The influential Home Affairs select committee has called on the government to ditch its "tens of thousands" migration target, and adopt a more evidence-based approach to immigration policy.
In a report published today, the committee said the government must work to rebuild public confidence in its handling of immigration.
The Home Office's aim to bring net migration down to the "tens of thousand" does not reflect the public's view that different types of immigration should be approached differently, the report concluded.
MPs have said the UK should instead follow Canada and produce an annual migration report to be debated in parliament. Such a report would include look who was coming the UK, how they contribute to the economy, and which parts of the economy could benefit most from their contribution. The report would be based on independent advice from the Migration Advisory Committee.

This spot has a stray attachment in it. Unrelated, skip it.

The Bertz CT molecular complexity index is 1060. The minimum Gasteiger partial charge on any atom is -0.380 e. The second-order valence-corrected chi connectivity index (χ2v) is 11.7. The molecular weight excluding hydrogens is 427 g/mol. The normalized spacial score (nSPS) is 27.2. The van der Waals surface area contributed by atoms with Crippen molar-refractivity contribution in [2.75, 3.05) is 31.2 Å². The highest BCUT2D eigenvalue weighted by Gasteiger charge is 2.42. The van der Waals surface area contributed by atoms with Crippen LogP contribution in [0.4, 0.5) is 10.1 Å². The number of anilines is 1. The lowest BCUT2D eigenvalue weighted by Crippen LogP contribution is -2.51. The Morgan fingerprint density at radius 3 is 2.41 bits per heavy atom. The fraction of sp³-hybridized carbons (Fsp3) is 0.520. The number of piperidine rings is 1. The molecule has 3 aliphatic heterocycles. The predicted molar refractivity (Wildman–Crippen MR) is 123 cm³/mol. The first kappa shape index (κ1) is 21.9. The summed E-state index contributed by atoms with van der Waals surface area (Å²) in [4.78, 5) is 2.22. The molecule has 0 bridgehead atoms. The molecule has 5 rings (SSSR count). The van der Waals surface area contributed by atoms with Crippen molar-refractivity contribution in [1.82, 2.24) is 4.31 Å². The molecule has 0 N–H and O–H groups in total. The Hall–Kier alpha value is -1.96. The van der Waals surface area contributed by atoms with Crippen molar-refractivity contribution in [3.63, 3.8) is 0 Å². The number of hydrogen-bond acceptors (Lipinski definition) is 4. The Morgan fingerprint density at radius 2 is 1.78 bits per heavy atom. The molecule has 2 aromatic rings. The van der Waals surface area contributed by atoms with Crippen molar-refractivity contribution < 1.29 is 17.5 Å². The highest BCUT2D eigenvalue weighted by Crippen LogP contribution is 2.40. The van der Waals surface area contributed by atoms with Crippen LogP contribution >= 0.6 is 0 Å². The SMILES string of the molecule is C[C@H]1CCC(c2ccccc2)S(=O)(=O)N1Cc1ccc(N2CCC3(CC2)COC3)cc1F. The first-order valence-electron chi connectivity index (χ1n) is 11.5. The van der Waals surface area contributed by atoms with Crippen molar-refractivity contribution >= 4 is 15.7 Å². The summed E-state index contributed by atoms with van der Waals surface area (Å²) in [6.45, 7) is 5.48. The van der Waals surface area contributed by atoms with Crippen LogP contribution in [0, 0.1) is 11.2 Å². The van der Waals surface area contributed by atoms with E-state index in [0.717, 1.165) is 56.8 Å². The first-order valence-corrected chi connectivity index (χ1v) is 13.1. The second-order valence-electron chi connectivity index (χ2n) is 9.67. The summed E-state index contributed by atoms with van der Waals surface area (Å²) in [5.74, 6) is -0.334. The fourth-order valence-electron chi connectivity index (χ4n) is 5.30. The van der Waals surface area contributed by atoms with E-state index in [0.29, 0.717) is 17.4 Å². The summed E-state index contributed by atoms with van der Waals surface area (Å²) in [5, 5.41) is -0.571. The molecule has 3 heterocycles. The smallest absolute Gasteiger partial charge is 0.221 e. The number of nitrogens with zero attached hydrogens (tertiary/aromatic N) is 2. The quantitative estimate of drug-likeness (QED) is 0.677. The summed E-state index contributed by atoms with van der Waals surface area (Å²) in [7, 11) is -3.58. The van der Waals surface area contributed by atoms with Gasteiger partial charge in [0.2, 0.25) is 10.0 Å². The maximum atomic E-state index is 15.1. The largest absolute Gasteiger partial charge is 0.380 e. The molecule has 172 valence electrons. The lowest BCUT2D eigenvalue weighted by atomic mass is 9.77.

Yvette Cooper, chair of the Home Affairs select committe, said: “Most people think immigration is important for Britain, but they want to know that the system is under control, that people are contributing to this country and that communities and public services are benefiting rather than facing pressures."
Seamus Nevin, head of policy research at the Institute of Directors, said businesses must taking a leading role in shaping future policy.
“There is a real deficit of honest and sensible debate in the UK about the costs and benefits of immigration," he said.
“The workplace is one of the best ways to integrate and can be at the forefront of building confidence regarding future immigration. Employers who rely on international workers cannot ignore the public’s concerns. There needs to be a joined-up effort between business and political leaders to help develop a clear plan to manage the challenges of immigration, while highlighting the rewards it gives the UK."
A Home Office spokesperson said the government was committed to reducing net migration to sustainable levels.
“Net migration figures have fallen steadily over the past four quarters and after we leave the EU, we will put in place an immigration system which works in the best interests of the whole of the UK," the spokesperson said.